Originally posted by aboutface
RDI reports that the railroad company says it's possible that the air brakes were to blame. They issued a press release about the tragedy yesterday
Thank goodness, something that is understandable!
The release contains a little information that will answer some questions while suggesting a few more. The train was stopped at Nantes because the
crew did not have any more time to work in that tour of duty. Legal requirements limit the number of consecutive hours crews can work before stopping
and taking a mandatory rest period. Here in the States we can work 12 hours before being required to take at least 10 hours off (this is variable due
to several circumstances but is generally correct). This requirement is designed to increase safety by reducing the fatigue crews are subject to.
Railroad operating crews run on a constant state of borderline fatigue. This due to many factors, but is one reason rail careers are considered so
The release only mentions a train engineer, no conductor is included. I can only assume that this means the MMA runs trains with one man crews. If
this is true, it tells me most everything I need to know about the MMA. Single person crews are inherently unsafe. Large Class 1 railroads are unable
to run single person crews in North America at this time but they are clamoring after it like a bunch of rabid dogs. Short line railroads like the MMA
have much less restrictions on operating practices. Single person crews are unsafe because there are just too many things happening in a moving train
to be reliably controlled by one person. While concentrating on one aspect of movement another is missed. With two people in the cab there are two
sets of eyes, two brains and four hands. There have been many times in my career when that still wasn't enough. Since the 1980s train crew size in the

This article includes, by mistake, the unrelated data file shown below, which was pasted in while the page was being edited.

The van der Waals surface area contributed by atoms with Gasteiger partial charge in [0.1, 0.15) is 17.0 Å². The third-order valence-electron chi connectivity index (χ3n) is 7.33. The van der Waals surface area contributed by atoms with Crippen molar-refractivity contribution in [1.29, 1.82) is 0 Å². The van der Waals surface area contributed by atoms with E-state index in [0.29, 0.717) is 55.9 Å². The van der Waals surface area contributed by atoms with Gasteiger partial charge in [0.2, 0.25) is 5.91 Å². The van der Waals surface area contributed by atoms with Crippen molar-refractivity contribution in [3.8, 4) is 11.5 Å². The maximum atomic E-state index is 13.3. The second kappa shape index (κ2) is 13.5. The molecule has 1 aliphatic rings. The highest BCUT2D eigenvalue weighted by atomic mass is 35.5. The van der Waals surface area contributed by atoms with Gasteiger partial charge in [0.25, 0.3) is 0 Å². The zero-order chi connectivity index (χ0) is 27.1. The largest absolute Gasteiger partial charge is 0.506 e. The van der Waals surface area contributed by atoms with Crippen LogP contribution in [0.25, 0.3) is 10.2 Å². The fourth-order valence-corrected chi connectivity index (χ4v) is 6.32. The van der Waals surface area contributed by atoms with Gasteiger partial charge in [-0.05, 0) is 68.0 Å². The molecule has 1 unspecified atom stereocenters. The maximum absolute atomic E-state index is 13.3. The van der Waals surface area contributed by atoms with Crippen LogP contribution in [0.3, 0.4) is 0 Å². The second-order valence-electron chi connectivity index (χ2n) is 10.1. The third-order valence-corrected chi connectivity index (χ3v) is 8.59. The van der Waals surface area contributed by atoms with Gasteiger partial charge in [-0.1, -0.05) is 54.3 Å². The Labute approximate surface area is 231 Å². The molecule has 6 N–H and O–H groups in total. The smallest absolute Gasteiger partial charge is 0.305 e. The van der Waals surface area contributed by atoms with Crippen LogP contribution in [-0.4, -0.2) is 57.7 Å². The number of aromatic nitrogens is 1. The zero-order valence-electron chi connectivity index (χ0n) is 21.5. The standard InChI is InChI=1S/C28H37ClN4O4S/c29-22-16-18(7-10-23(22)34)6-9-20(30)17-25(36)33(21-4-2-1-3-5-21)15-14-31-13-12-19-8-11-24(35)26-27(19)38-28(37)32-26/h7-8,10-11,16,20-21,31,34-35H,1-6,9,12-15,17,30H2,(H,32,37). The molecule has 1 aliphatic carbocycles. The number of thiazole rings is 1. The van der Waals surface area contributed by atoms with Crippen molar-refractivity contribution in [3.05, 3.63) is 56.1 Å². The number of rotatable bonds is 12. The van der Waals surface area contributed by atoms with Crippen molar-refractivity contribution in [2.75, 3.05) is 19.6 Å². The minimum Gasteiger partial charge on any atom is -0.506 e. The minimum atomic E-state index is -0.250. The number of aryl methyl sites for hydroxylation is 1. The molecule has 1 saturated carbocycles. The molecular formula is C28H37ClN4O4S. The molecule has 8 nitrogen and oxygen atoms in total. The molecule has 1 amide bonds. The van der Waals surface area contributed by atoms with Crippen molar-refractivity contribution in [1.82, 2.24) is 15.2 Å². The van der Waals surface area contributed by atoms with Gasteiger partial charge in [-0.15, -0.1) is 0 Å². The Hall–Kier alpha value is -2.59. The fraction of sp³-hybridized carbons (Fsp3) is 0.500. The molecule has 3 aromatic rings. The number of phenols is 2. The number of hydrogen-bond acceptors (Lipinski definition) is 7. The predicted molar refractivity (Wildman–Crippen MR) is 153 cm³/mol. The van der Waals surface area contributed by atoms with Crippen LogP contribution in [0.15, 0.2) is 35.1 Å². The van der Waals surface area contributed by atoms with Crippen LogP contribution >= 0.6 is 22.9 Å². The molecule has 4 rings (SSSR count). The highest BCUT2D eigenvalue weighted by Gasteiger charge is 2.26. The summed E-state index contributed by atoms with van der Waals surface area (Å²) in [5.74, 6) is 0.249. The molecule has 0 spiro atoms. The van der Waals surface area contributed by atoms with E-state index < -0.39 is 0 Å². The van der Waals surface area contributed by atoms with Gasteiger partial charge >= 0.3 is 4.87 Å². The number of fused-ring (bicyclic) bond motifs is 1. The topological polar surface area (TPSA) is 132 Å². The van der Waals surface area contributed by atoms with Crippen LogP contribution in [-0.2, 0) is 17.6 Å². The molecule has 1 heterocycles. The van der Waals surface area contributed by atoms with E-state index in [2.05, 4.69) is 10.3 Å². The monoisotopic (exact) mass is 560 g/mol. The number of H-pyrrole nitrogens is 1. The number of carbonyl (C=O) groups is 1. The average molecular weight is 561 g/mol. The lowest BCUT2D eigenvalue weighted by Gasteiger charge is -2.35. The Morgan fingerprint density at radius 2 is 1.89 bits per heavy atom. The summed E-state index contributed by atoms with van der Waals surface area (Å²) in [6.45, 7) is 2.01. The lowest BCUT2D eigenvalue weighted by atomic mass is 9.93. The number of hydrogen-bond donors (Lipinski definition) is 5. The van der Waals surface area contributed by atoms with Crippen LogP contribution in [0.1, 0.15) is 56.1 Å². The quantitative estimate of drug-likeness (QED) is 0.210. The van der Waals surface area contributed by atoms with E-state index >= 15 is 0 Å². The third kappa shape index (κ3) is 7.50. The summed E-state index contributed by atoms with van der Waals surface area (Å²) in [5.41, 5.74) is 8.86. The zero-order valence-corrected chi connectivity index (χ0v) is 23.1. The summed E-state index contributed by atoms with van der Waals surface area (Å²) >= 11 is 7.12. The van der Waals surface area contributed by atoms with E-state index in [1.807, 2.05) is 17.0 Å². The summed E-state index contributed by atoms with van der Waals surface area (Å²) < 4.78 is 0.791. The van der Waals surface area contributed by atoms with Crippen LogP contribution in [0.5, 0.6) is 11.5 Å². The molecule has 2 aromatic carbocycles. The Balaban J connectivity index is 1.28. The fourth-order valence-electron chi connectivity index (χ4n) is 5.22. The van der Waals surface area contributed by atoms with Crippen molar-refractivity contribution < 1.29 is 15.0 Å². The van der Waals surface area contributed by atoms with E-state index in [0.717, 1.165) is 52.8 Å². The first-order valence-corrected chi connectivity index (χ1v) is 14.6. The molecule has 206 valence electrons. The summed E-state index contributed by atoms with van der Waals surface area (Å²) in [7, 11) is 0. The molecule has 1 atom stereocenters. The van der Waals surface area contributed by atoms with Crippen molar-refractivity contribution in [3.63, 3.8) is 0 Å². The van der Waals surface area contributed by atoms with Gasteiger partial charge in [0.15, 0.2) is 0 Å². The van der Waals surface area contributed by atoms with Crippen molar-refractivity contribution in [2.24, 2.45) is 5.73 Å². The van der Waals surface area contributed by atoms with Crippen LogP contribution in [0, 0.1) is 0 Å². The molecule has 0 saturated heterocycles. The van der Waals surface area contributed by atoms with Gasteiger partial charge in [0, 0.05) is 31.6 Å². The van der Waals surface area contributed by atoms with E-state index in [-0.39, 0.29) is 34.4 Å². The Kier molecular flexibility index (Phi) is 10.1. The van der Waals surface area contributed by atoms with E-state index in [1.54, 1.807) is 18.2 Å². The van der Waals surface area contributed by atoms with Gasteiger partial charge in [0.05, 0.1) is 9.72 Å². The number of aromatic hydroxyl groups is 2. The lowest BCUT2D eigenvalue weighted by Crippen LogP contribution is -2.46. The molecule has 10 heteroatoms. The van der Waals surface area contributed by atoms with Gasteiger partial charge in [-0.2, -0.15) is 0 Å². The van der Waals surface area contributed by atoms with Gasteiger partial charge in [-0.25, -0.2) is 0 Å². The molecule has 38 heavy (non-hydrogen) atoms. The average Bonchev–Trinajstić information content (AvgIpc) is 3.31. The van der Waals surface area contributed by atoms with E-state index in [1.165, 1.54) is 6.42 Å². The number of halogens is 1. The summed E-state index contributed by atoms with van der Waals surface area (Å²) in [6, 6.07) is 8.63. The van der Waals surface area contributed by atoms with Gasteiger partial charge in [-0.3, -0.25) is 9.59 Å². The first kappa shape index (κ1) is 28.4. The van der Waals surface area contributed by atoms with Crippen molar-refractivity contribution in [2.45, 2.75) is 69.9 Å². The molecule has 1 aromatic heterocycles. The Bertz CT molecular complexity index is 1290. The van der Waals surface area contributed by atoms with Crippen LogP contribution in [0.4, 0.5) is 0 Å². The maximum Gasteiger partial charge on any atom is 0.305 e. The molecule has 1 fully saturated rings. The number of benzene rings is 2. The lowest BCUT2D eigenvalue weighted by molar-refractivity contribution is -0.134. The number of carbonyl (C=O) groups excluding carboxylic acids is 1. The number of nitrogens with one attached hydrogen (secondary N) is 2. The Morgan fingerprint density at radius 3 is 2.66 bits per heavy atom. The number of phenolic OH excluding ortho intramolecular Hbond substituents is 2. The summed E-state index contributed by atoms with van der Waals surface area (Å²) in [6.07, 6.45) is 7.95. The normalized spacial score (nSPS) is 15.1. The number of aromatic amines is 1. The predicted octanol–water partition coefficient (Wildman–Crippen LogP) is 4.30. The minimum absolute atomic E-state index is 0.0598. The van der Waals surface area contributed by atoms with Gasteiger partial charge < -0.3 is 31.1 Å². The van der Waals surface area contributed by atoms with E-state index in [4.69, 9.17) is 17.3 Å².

US has been reduced from 6 crew members to four, then to three, and now is two. Many short lines have gone to one and the big roads desperately want
to follow suit. Simply and solely due to greed. They have been aided in this quest by technology but technology seems to fail at the worst possible
time. If the MMA runs single person crews this tells me that management has a much higher concern for a dollar than they do for safety. I would expect
to find other lapses in maintenance and operating procedures.
The release states that the engineer secured the train before departing for his mandated rest period at a hotel. This is standard practice when a crew
has reached it's hours of service and no relief crew is available. I would expect that the reason no relief crew was available because the railroad
was attempting to run with an insufficient number of crew members. This is why train crews are constantly fatigued and is common industry wide.
"Securing" a train before leaving it unattended involves more than just the air brakes. It also involves leaving the train a certain length from any
switches, in a specific state of tension, and other considerations including physically applying a minimum amount of manual hand brakes on individual
cars. This is another process that is unsafe when done by a single member crew. With two people one is on the ground applying brakes and one is in the
cab maintaining control of the train in case of unexpected movement. These tank cars slosh around a bit even with the internal baffles and sometimes
cars will shift forward or back for quite some time after stopping.
After all the different securing processes are complete the operating rules specify that the crew will release all air brakes and ensure that the
manual brakes hold the train in place before re-applying the air brakes. This is to ensure that the train cannot move by itself. With a railroad that
runs single person crews, who knows what the operating practices are.
If the engineer completed all the required tasks as the release states he did, and performed the release test before departing for the hotel, there is
only one way this tragedy occurred. 'Someone would have to physically release the individual brakes on the cars and engines, then they would have had
to enter the cab and release the air brakes. They would then have to devise a way to prevent the alerter system from stopping the train automatically
after a short period.
In other words if the train was secured properly, what happened here was murder, pure and simple.
edit on 7/7/2013 by Montana because: (no